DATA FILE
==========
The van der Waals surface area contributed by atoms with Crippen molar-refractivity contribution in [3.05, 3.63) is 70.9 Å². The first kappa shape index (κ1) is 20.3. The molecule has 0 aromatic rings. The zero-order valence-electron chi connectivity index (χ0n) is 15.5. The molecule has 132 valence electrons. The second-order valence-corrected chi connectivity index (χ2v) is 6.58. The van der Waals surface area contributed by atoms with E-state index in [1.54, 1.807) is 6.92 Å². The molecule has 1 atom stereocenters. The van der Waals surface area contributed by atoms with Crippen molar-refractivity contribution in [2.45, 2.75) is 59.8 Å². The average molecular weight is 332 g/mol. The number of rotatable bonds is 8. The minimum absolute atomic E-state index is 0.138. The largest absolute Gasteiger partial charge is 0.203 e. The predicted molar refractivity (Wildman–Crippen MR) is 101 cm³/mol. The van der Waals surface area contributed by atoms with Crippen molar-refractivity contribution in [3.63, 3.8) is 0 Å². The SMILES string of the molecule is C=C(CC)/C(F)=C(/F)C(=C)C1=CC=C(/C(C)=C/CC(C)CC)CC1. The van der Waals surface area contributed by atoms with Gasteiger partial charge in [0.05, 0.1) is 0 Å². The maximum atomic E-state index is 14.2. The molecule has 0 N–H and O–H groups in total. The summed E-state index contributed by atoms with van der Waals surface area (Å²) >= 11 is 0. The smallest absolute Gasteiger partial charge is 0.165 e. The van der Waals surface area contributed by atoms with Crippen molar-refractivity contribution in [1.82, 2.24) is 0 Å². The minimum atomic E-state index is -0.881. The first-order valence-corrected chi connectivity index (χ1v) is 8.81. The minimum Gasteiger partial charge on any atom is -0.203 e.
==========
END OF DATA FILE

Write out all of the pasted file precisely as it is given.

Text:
The van der Waals surface area contributed by atoms with Crippen molar-refractivity contribution in [3.05, 3.63) is 70.9 Å². The first kappa shape index (κ1) is 20.3. The molecule has 0 aromatic rings. The zero-order valence-electron chi connectivity index (χ0n) is 15.5. The molecule has 132 valence electrons. The second-order valence-corrected chi connectivity index (χ2v) is 6.58. The van der Waals surface area contributed by atoms with E-state index in [1.54, 1.807) is 6.92 Å². The molecule has 1 atom stereocenters. The van der Waals surface area contributed by atoms with Crippen molar-refractivity contribution in [2.45, 2.75) is 59.8 Å². The average molecular weight is 332 g/mol. The number of rotatable bonds is 8. The minimum absolute atomic E-state index is 0.138. The largest absolute Gasteiger partial charge is 0.203 e. The predicted molar refractivity (Wildman–Crippen MR) is 101 cm³/mol. The van der Waals surface area contributed by atoms with Crippen molar-refractivity contribution in [3.63, 3.8) is 0 Å². The SMILES string of the molecule is C=C(CC)/C(F)=C(/F)C(=C)C1=CC=C(/C(C)=C/CC(C)CC)CC1. The van der Waals surface area contributed by atoms with Gasteiger partial charge in [0.05, 0.1) is 0 Å². The maximum atomic E-state index is 14.2. The molecule has 0 N–H and O–H groups in total. The summed E-state index contributed by atoms with van der Waals surface area (Å²) >= 11 is 0. The smallest absolute Gasteiger partial charge is 0.165 e. The van der Waals surface area contributed by atoms with Crippen molar-refractivity contribution in [1.82, 2.24) is 0 Å². The minimum atomic E-state index is -0.881. The first-order valence-corrected chi connectivity index (χ1v) is 8.81. The minimum Gasteiger partial charge on any atom is -0.203 e.